Posted by Patrick Marmion on 06 Apr 09
Every day we are presented with choices, many of which have little or no effect on our lives, however every now and again you will choose to do something that sweeps you away into a world you never expected and effects you in ways impossible to explain.
Six months ago I choose to help an Irish based charity to set up a volunteer recruitment drive in the UK, little did I know the consequences of this choice. It has taken me on a rollercoaster journey that has affected my mind, heart and soul. I’ve have laughed hard enough to hurt my ribs, I have laboured till I was fit to drop and I have cried alongside the toughest of men.
On Thursday the 19th March 2009 I boarded a plain in Manchester for the first leg of my journey to Cape Town, South Africa. I was travelling alone on the short hop to London Heathrow, it would be the last time I felt alone for the next seven days. I was aware that 500 of my fellow country men and women were departing Dublin to airports all over Europe for the 6,000 mile connection to Cape Town, many were also transferring at Heathrow and could be identified by their colour hotel tags issued by the trust prior departure. It did not take long to find some of my fellow volunteers, we instantly connected, three very different people, one had travelled from the west coast of Ireland, the other from Brussels and I from Manchester, but we had things in common, mainly the fact that we were giving up a week of our lives to travel to the other side of the world to build houses for some of the most deprived people of South Africa. Slowly more volunteers started to arrive and before long we were boarding our 11 hour flight full of excitement and trepidation.
The flight felt like it was taking forever, all I wanted to do was to get to Cape Town and get to work. 500 of us had accepted the challenge to raise 5,000 Euro to spend 7 days building 75 houses for families who had never experienced the security of living in a house or the dignity of owning their own home. I was aware the task was going to be challenging and considering I have never been on a building site in my life I was unsure of what I could contribute. I was anxious, would the appointed foremen (also volunteers) tolerate my inexperience or would I be sent for a “long stand” not to be seen again for the rest of the week. Would I end up becoming one of those statistics that hurt themselves on these journeys or would I end up making a fool of myself. It was all too late now, the plain was landing and I was already caught in the tidal current of the choice taken six month prior.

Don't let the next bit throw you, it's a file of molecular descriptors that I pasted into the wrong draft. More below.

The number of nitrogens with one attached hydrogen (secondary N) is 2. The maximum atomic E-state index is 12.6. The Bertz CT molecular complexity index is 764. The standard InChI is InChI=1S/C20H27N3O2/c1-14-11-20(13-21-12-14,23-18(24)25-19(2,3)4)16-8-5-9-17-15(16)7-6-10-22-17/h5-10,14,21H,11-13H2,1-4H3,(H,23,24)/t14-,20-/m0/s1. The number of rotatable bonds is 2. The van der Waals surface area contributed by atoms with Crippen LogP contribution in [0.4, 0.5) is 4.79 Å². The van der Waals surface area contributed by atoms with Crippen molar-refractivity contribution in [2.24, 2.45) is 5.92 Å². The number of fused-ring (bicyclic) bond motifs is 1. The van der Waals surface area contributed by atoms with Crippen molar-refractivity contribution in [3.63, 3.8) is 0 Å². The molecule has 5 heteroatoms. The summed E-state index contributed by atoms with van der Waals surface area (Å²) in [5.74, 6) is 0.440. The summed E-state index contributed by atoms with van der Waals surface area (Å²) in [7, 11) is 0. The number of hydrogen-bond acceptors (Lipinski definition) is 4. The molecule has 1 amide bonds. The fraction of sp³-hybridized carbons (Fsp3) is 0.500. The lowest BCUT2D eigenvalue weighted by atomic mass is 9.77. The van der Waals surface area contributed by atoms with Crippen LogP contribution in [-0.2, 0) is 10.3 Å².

It was around 10am (South African time), I had found my bag, met lots more of my fellow volunteers (all wearing nametags, an extremely good idea by the organisers) and was heading for passport control. Niall Mellon (founder of the charity, which also bears his name The Niall Mellon Township Trust) was there to greet us. In a sign of respect the South African Government and its official have for Niall and his charitable efforts, certain members of the trusts staff including Niall had been given special access to Boarder Control to afford Niall the opportunity to greet each volunteer individually, a task that would take nearly two days (that’s a lot of smiling and handshaking). Once past customs we were whisked onto buses and off to our hotels.
On the bus the sound of people meeting each other for the first time filled the air with a sense of excitement and a willingness to make new friends. After a short distance silence descended, the whole bus came to a collective jaw dropping quiet. We had just started to pass the township of Mbekweni a massive expanse of corrugated iron and various other materials cobbled together in an attempted by the local population to provide a shelter for their families. The magnitude of the task ahead was starting to dawn on us. We had all travelled out with preconceptions of what to expect, Mbekweni had just shattered these in a matter of seconds.